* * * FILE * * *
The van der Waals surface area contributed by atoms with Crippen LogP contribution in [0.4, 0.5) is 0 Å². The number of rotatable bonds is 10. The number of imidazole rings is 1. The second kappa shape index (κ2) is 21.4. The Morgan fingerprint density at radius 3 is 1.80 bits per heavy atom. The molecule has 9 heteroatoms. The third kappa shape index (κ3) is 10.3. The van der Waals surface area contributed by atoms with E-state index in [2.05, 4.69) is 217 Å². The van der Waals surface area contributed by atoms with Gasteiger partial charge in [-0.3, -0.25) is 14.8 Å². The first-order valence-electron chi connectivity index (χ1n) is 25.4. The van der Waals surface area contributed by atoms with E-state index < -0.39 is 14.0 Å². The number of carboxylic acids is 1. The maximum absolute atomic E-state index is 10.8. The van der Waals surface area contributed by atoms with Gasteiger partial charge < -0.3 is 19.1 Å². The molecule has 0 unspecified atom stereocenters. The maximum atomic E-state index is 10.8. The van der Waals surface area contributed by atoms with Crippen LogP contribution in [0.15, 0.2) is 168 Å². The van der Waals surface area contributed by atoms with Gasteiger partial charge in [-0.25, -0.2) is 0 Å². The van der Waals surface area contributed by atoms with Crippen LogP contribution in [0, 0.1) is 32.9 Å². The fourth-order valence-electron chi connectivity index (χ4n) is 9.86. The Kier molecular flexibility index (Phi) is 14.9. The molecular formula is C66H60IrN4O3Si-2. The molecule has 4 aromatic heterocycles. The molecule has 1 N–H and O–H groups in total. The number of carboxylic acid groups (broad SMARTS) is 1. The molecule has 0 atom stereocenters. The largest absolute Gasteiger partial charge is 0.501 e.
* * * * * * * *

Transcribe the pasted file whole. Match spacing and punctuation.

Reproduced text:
The van der Waals surface area contributed by atoms with Crippen LogP contribution in [0.4, 0.5) is 0 Å². The number of rotatable bonds is 10. The number of imidazole rings is 1. The second kappa shape index (κ2) is 21.4. The Morgan fingerprint density at radius 3 is 1.80 bits per heavy atom. The molecule has 9 heteroatoms. The third kappa shape index (κ3) is 10.3. The van der Waals surface area contributed by atoms with E-state index in [2.05, 4.69) is 217 Å². The van der Waals surface area contributed by atoms with Gasteiger partial charge in [-0.3, -0.25) is 14.8 Å². The first-order valence-electron chi connectivity index (χ1n) is 25.4. The van der Waals surface area contributed by atoms with E-state index < -0.39 is 14.0 Å². The number of carboxylic acids is 1. The maximum absolute atomic E-state index is 10.8. The van der Waals surface area contributed by atoms with Gasteiger partial charge < -0.3 is 19.1 Å². The molecule has 0 unspecified atom stereocenters. The maximum atomic E-state index is 10.8. The van der Waals surface area contributed by atoms with Crippen LogP contribution in [0.15, 0.2) is 168 Å². The van der Waals surface area contributed by atoms with Gasteiger partial charge in [-0.25, -0.2) is 0 Å². The van der Waals surface area contributed by atoms with Crippen LogP contribution in [0, 0.1) is 32.9 Å². The fourth-order valence-electron chi connectivity index (χ4n) is 9.86. The Kier molecular flexibility index (Phi) is 14.9. The molecular formula is C66H60IrN4O3Si-2. The molecule has 4 aromatic heterocycles. The molecule has 1 N–H and O–H groups in total. The number of carboxylic acid groups (broad SMARTS) is 1. The molecule has 0 atom stereocenters. The largest absolute Gasteiger partial charge is 0.501 e.